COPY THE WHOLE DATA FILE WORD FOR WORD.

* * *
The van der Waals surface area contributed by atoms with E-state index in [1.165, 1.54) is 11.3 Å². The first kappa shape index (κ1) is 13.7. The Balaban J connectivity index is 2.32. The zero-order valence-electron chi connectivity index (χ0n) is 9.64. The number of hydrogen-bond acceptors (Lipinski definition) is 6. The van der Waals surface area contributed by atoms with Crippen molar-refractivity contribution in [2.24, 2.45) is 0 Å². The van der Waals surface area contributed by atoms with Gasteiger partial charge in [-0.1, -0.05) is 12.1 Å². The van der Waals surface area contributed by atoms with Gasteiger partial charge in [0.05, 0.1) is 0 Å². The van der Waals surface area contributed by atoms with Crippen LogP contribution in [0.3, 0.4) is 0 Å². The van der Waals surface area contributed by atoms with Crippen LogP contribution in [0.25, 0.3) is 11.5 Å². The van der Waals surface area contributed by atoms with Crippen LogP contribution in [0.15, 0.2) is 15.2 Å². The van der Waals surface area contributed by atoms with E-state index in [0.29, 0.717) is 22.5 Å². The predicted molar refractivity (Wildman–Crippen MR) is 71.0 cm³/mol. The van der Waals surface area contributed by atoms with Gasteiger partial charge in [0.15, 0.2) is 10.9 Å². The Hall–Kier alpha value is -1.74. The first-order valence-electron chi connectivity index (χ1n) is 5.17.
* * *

The van der Waals surface area contributed by atoms with E-state index in [1.165, 1.54) is 11.3 Å². The first kappa shape index (κ1) is 13.7. The Balaban J connectivity index is 2.32. The zero-order valence-electron chi connectivity index (χ0n) is 9.64. The number of hydrogen-bond acceptors (Lipinski definition) is 6. The van der Waals surface area contributed by atoms with Crippen molar-refractivity contribution in [2.24, 2.45) is 0 Å². The van der Waals surface area contributed by atoms with Gasteiger partial charge in [-0.1, -0.05) is 12.1 Å². The van der Waals surface area contributed by atoms with Gasteiger partial charge in [0.05, 0.1) is 0 Å². The van der Waals surface area contributed by atoms with Crippen LogP contribution in [0.3, 0.4) is 0 Å². The van der Waals surface area contributed by atoms with Crippen LogP contribution in [0.25, 0.3) is 11.5 Å². The van der Waals surface area contributed by atoms with Crippen LogP contribution in [0.15, 0.2) is 15.2 Å². The van der Waals surface area contributed by atoms with E-state index in [0.29, 0.717) is 22.5 Å². The predicted molar refractivity (Wildman–Crippen MR) is 71.0 cm³/mol. The van der Waals surface area contributed by atoms with Gasteiger partial charge in [0.15, 0.2) is 10.9 Å². The Hall–Kier alpha value is -1.74. The first-order valence-electron chi connectivity index (χ1n) is 5.17.